Sunday, July 28, 2013

Pro-Life Liberalism

7/28/2013—While this blog was suspended for travel, two items appeared in the media of what might be called Pro-Life Liberalism. In the first, Kurt Kondrich wrote in the Pittsburgh Post-Gazette on Wednesday, July 17, 2013, about a couple who advertised the pregnancy of a child with Down Syndrome. The couple apparently indicated that they wanted to give the child up for adoption but if they could not do so that the woman would seek an abortion. Kondrich reported that many people indicated a willingness to adopt this unborn child and that an adoption agency is now sifting through the applications.

In the second, a week ago, on Sunday, July 21, 2013, Ross Douthat wrote a column in the New York Times Sunday edition comparing the state of Texas and its proposed abortion restrictions with those of Western Europe. Surprisingly, he reported that the Texas proposed restrictions were similar to restrictions already imposed by France, Germany and Italy. He noted that critics of the Texas proposed restrictions have suggested that they would have deleterious effects on women. This does not seem to be the case in these countries, however.

But Douthat’s major focus was on Ireland. Ireland has operated for many years with practically a complete ban on abortion. While this restriction has been recently expanded somewhat, on any indication of the welfare of women, Ireland ranks quite high.

Douthat then took his column in rather a strange or at least unexpected direction. He suggested that Ireland’s experience did not justify Texas’s restrictions. He raised the suggestion that the important difference between Texas and Ireland might have to do with universal healthcare, “which Rich Perry’s state conspicuously lacks”.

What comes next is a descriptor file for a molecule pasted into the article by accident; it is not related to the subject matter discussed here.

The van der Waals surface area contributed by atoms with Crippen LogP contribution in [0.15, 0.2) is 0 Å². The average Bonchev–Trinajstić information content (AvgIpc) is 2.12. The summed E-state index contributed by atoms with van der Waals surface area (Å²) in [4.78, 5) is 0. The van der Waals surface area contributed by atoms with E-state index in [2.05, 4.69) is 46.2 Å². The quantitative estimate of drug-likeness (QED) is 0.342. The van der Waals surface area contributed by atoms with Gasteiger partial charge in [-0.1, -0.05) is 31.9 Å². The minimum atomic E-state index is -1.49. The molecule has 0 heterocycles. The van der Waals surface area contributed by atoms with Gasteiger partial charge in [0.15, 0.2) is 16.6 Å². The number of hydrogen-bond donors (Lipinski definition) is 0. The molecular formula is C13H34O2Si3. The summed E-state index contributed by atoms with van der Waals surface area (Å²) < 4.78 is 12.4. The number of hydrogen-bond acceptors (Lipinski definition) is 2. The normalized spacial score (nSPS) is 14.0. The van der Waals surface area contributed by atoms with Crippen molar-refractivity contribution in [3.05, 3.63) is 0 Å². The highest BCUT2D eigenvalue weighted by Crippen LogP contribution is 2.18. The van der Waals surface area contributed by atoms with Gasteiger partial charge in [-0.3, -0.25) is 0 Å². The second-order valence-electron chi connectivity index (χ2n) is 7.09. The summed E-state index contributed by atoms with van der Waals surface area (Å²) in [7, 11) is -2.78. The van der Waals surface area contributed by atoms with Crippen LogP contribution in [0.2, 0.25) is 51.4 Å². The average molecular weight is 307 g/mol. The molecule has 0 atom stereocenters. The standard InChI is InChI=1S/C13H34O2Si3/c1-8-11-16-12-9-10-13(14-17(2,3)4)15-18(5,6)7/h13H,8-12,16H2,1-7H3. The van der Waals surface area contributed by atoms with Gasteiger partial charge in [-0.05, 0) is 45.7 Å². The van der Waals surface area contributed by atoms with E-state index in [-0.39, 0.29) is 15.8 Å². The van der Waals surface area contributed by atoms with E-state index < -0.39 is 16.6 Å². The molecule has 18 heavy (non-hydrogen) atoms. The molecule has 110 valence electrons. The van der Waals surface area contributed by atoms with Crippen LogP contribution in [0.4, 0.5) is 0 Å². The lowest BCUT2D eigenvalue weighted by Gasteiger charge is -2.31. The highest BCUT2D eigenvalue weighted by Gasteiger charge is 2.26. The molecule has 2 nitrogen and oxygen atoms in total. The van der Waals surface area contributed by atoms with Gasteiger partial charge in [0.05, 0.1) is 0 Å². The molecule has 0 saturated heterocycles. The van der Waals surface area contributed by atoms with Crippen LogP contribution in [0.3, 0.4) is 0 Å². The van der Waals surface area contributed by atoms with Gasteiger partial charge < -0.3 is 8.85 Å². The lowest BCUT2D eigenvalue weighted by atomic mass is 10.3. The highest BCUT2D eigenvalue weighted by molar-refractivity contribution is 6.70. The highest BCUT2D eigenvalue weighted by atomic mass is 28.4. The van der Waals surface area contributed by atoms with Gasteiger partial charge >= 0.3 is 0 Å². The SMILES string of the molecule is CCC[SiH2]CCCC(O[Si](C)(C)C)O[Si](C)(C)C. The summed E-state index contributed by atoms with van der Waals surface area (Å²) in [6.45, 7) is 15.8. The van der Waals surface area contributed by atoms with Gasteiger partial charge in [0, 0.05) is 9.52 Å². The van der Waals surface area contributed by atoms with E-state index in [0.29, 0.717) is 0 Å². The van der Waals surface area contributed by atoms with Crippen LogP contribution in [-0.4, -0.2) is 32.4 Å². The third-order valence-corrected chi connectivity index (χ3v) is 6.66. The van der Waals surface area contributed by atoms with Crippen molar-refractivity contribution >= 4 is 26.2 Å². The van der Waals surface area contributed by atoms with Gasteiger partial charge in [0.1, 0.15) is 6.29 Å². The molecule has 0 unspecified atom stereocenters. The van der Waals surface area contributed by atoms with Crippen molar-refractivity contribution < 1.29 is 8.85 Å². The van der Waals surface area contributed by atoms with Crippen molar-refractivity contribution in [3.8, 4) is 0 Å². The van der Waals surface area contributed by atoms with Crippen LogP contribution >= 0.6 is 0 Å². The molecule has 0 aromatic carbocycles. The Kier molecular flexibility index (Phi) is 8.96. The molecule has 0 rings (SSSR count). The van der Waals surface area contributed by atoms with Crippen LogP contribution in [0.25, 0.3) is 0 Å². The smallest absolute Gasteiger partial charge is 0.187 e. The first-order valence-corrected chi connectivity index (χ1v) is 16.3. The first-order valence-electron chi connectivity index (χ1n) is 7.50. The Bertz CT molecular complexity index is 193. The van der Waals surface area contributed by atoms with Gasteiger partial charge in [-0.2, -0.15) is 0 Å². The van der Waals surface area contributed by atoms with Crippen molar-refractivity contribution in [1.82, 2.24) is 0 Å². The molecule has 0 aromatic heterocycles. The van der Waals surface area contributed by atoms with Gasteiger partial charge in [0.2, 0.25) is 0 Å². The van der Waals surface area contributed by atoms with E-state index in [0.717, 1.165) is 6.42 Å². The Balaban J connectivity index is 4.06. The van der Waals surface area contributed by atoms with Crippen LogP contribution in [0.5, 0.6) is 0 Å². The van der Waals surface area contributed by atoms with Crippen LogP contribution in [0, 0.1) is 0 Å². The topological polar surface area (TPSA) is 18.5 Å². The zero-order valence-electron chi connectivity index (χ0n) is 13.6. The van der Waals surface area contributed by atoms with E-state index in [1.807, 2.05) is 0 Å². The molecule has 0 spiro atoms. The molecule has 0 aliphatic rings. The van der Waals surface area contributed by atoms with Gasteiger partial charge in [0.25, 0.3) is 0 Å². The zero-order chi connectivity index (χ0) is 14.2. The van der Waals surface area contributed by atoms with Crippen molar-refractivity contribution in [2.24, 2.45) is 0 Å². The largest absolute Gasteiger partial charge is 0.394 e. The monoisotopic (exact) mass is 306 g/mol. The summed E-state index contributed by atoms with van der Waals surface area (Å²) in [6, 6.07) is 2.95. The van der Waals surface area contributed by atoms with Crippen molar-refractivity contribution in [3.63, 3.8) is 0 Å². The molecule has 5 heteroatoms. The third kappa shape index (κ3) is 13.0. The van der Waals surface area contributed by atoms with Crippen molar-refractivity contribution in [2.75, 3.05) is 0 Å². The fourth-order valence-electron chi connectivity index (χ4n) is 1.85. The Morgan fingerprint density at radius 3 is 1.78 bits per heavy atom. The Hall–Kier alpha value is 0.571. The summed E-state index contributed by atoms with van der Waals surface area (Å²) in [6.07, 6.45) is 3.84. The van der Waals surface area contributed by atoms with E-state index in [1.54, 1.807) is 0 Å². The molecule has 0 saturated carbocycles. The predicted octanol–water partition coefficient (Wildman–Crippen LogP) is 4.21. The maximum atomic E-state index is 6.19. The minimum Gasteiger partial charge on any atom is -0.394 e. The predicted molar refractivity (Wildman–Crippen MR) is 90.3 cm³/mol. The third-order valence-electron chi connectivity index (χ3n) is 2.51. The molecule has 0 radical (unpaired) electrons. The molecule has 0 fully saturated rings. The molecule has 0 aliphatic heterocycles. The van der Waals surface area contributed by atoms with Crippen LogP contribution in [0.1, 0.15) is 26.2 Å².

Here is how Douthat closed his column: “So perhaps, it might be argued, abortion can be safely limited only when the government does more to cover women’s costs in other ways – – in which case Texas might still be flirting with disaster.

But note that this is a better argument for liberalism than for abortion.

It suggests, for instance, that liberal donors and activists should be spending more time rallying against Perry’s refusal to take federal Medicaid financing than around Wendy Davis’s famous filibuster.

It implies that the quest to ‘turn Texas blue’ should make economic policy rather than late-term abortion its defining issue

And it raises the possibility that a pro-life liberalism – – that once commonplace, now mythical persuasion – – would actually have a stronger argument to make than the one Texas’s critics are making now.”

Those of us who favor liberal economic policies and disfavor abortion have rarely made the case as well. And people who claim to be liberal, but whose focus has been more or less solely on abortion and not on care for the poor, have rarely been presented for such a compelling statement.

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